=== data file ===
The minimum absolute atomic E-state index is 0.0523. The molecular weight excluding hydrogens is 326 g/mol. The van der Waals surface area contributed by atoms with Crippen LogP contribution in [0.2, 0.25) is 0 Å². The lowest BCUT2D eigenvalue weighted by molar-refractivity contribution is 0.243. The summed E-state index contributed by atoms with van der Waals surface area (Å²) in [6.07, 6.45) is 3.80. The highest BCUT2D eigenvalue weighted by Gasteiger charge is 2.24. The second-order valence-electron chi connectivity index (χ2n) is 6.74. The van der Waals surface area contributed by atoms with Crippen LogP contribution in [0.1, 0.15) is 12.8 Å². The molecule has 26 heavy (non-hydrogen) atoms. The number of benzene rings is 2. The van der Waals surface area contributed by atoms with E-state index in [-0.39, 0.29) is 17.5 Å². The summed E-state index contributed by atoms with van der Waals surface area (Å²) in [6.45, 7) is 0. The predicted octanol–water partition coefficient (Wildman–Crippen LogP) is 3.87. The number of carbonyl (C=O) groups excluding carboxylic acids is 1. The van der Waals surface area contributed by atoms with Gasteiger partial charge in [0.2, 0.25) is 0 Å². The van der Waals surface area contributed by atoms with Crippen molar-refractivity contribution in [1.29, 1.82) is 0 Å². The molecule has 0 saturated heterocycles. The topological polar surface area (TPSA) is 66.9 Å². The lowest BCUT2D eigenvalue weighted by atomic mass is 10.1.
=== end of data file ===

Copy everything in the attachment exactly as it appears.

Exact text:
The minimum absolute atomic E-state index is 0.0523. The molecular weight excluding hydrogens is 326 g/mol. The van der Waals surface area contributed by atoms with Crippen LogP contribution in [0.2, 0.25) is 0 Å². The lowest BCUT2D eigenvalue weighted by molar-refractivity contribution is 0.243. The summed E-state index contributed by atoms with van der Waals surface area (Å²) in [6.07, 6.45) is 3.80. The highest BCUT2D eigenvalue weighted by Gasteiger charge is 2.24. The second-order valence-electron chi connectivity index (χ2n) is 6.74. The van der Waals surface area contributed by atoms with Crippen LogP contribution in [0.1, 0.15) is 12.8 Å². The molecule has 26 heavy (non-hydrogen) atoms. The number of benzene rings is 2. The van der Waals surface area contributed by atoms with E-state index in [-0.39, 0.29) is 17.5 Å². The summed E-state index contributed by atoms with van der Waals surface area (Å²) in [6.45, 7) is 0. The predicted octanol–water partition coefficient (Wildman–Crippen LogP) is 3.87. The number of carbonyl (C=O) groups excluding carboxylic acids is 1. The van der Waals surface area contributed by atoms with Gasteiger partial charge in [0.2, 0.25) is 0 Å². The van der Waals surface area contributed by atoms with Crippen molar-refractivity contribution in [1.29, 1.82) is 0 Å². The molecule has 0 saturated heterocycles. The topological polar surface area (TPSA) is 66.9 Å². The lowest BCUT2D eigenvalue weighted by atomic mass is 10.1.